Ballybough Cemetery

From Wikipedia, the free encyclopedia
Jump to navigation Jump to search
Ballybough Cemetery
Ballybough Cemetery is located in Central Dublin
Ballybough Cemetery
Location in central Dublin
Details
Established 1718
Closed 1958
Location 65 Fairview Strand, Ballybough, Dublin 3
Country Ireland
Coordinates 53°21′45″N 6°14′29″W / 53.36250°N 6.24139°W / 53.36250; -6.24139Coordinates: 53°21′45″N 6°14′29″W / 53.36250°N 6.24139°W / 53.36250; -6.24139
Type Jewish
Size 935 m2 (0.23 acre)

Ballybough Cemetery (Irish: Reilig an Bhaile Bhoicht) is a Jewish cemetery in Ballybough, Dublin.[1][2] Founded in 1718,[3] it is Ireland's oldest Jewish cemetery.[4][5]

Location[edit]

The cemetery is bounded on one side by a former Royal Irish Constabulary barracks (1830-1910). On the other side is the site of Elrington House, the 1748 home of John Dioderici (also referred to as Deoderice or Dioderice),[6][7] maternal grandfather of the Provost of Trinity College, Dublin, Bishop Thomas Elrington.[3][7]

History[edit]

In the 1700s, a small number of Jews had settled in the Annadale area off Ellis Avenue (what is now Philipsburg Avenue), Fairview; most of these marrano Jews came from Spain and Portugal (with some coming from the Netherlands), escaping the Inquisition.[8][9][10]

On 28 October 1718, Alexander Felix (David Penso), Jacob Do Porto, and David Machado Do Sequeira, on behalf of the Ashkenazim, leased from Captain Chichester Phillips of Drumcondra Castle (an MP in the Irish Parliament)[11] a plot of land on which the graveyard was subsequently built.[12]

The Jewish community sought assistance from German and Polish Jews in London to build a wall around the cemetery. They were refused but were later supported by the Bevis Marks Synagogue who not only funded the wall but provided a supervisory agent from London. The title deeds for the cemetery were deposited at Bevis Marks Synagogue, where they remained as of 1906.[13][14]

A mortuary chapel was added in 1857 (inscribed on the front is "Built in the Year 5618", following the Hebrew Calendar).[8][15] The cemetery itself contains more than 200 graves,[16] the last burial there having taken place in 1958.[17] Most of Dublin's Jewish community would be buried in Dolphins Barn cemetery now.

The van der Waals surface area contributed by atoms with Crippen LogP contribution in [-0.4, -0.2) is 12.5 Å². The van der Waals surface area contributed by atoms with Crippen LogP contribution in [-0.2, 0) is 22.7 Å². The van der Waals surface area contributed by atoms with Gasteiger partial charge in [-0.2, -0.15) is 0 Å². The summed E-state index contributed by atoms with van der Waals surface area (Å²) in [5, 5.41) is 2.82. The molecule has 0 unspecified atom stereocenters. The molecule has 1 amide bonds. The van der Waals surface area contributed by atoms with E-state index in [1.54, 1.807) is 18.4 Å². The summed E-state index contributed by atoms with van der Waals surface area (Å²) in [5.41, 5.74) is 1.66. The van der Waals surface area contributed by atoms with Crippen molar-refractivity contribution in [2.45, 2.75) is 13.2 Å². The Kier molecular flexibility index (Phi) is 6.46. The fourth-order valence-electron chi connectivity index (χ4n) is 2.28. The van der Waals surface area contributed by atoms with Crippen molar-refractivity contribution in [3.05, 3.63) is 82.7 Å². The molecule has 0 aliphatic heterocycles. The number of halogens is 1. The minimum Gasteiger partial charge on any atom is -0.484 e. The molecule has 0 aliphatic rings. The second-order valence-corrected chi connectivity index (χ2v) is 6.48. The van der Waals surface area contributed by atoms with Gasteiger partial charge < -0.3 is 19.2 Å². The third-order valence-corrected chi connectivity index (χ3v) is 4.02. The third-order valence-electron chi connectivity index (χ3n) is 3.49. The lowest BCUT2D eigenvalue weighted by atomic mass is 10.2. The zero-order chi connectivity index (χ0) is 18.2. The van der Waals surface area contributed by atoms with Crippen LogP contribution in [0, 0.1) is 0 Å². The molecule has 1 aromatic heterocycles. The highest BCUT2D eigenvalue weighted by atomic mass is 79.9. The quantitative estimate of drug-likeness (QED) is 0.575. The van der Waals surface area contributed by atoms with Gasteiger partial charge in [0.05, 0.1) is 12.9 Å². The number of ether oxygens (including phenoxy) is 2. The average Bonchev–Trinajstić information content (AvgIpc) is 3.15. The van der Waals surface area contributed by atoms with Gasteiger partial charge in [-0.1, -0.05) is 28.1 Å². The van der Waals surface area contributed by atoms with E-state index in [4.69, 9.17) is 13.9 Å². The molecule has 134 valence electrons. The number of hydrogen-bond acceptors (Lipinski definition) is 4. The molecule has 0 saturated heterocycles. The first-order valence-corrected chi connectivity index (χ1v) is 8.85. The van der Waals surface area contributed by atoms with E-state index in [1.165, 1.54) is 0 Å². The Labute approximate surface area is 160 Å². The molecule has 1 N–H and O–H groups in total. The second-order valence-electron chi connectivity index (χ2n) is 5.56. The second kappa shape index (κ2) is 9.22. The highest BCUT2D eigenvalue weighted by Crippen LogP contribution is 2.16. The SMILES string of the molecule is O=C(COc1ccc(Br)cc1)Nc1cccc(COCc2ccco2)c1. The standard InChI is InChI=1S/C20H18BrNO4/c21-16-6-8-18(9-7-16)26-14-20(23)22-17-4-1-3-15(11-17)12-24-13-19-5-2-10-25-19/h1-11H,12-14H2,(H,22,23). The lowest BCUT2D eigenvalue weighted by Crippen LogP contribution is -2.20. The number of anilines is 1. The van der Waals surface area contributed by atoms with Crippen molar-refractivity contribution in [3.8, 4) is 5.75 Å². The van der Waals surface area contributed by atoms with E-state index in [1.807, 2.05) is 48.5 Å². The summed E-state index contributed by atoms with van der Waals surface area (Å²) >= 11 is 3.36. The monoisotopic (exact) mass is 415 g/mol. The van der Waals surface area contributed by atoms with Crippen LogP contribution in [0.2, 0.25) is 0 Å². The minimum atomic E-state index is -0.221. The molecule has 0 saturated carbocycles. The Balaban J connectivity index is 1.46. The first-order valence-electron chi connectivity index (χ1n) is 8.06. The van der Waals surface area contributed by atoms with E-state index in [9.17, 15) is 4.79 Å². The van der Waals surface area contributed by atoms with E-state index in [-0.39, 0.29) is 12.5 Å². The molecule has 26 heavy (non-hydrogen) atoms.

A 1913 account in Life in Old Dublin by James Collins recounts that many headstones were removed from the cemetery by locals:[4][18]

There were formerly a great number of tombs visible in this graveyard, but some have disappeared in a somewhat extraordinary manner. It is told in Whitlaw's and Walsh's History of Dublin, "That they have been stolen at different times for the purpose of converting them into hearth-stones or other uses," and in support of this theory the following evidence is given : A Jew a short time ago (this is in 1818), paid a visit to a Christian friend in the neighbourhood of Ballybough, whom he found in the act of repairing his house. Examining his improvements he perceived near the fireplace a stone with a Hebrew inscription which intimated to the astonished Israelite that the body of his father was buried in the chimney."

A comprehensive history of the cemetery titled "The Jewish Cemetery at Ballybough in Dublin City" was delivered by Bernard Shillman on 6 July 1925 at the Jewish Historical Society of England.[19]

Decline[edit]

From the late 1800s, the cemetery went into decline. The last burial in the 19th century was a Samuel Wachman in 1899. In the 20th century the only burials which took place were members of the Harris family: Juliette Harris (wife of Lewis Wormser Harris) in 1908; Ernest Wormser Harris (son of Juliette and Lewis Wormser Harris) in 1946; and lastly Maude Jeanette Harris, 1958. In 1898, a new cemetery was established on Aughavannagh Road in Dolphin's Barn by Robert Bradlaw and the Dolphin's Barn Jewish Burial Society. Bradlaw was one of the founders of the St. Kevin's Parade Synagogue. The new cemetery was dedicated to Sir Moses Montefiore.[20][21]